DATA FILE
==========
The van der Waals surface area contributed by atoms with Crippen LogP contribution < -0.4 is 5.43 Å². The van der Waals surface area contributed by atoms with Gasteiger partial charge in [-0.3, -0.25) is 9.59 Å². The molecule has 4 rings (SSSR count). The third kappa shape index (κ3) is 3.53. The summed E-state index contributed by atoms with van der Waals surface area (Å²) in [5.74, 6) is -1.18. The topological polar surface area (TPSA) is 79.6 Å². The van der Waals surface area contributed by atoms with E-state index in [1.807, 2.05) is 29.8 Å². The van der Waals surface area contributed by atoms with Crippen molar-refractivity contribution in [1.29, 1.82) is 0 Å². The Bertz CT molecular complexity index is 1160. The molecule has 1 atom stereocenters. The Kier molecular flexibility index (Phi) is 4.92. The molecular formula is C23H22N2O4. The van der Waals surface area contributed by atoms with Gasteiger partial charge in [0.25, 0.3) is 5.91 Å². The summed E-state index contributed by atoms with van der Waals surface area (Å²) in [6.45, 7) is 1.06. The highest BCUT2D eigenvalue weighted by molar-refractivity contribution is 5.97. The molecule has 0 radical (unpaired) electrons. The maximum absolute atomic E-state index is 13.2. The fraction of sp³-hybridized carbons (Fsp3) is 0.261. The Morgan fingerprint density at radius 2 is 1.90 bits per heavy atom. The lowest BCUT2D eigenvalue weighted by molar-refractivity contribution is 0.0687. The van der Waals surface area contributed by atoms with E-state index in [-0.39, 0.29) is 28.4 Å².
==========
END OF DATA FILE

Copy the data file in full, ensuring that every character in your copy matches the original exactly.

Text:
The van der Waals surface area contributed by atoms with Crippen LogP contribution < -0.4 is 5.43 Å². The van der Waals surface area contributed by atoms with Gasteiger partial charge in [-0.3, -0.25) is 9.59 Å². The molecule has 4 rings (SSSR count). The third kappa shape index (κ3) is 3.53. The summed E-state index contributed by atoms with van der Waals surface area (Å²) in [5.74, 6) is -1.18. The topological polar surface area (TPSA) is 79.6 Å². The van der Waals surface area contributed by atoms with E-state index in [1.807, 2.05) is 29.8 Å². The van der Waals surface area contributed by atoms with Crippen molar-refractivity contribution in [1.29, 1.82) is 0 Å². The Bertz CT molecular complexity index is 1160. The molecule has 1 atom stereocenters. The Kier molecular flexibility index (Phi) is 4.92. The molecular formula is C23H22N2O4. The van der Waals surface area contributed by atoms with Gasteiger partial charge in [0.25, 0.3) is 5.91 Å². The summed E-state index contributed by atoms with van der Waals surface area (Å²) in [6.45, 7) is 1.06. The highest BCUT2D eigenvalue weighted by molar-refractivity contribution is 5.97. The molecule has 0 radical (unpaired) electrons. The maximum absolute atomic E-state index is 13.2. The fraction of sp³-hybridized carbons (Fsp3) is 0.261. The Morgan fingerprint density at radius 2 is 1.90 bits per heavy atom. The lowest BCUT2D eigenvalue weighted by molar-refractivity contribution is 0.0687. The van der Waals surface area contributed by atoms with E-state index in [-0.39, 0.29) is 28.4 Å².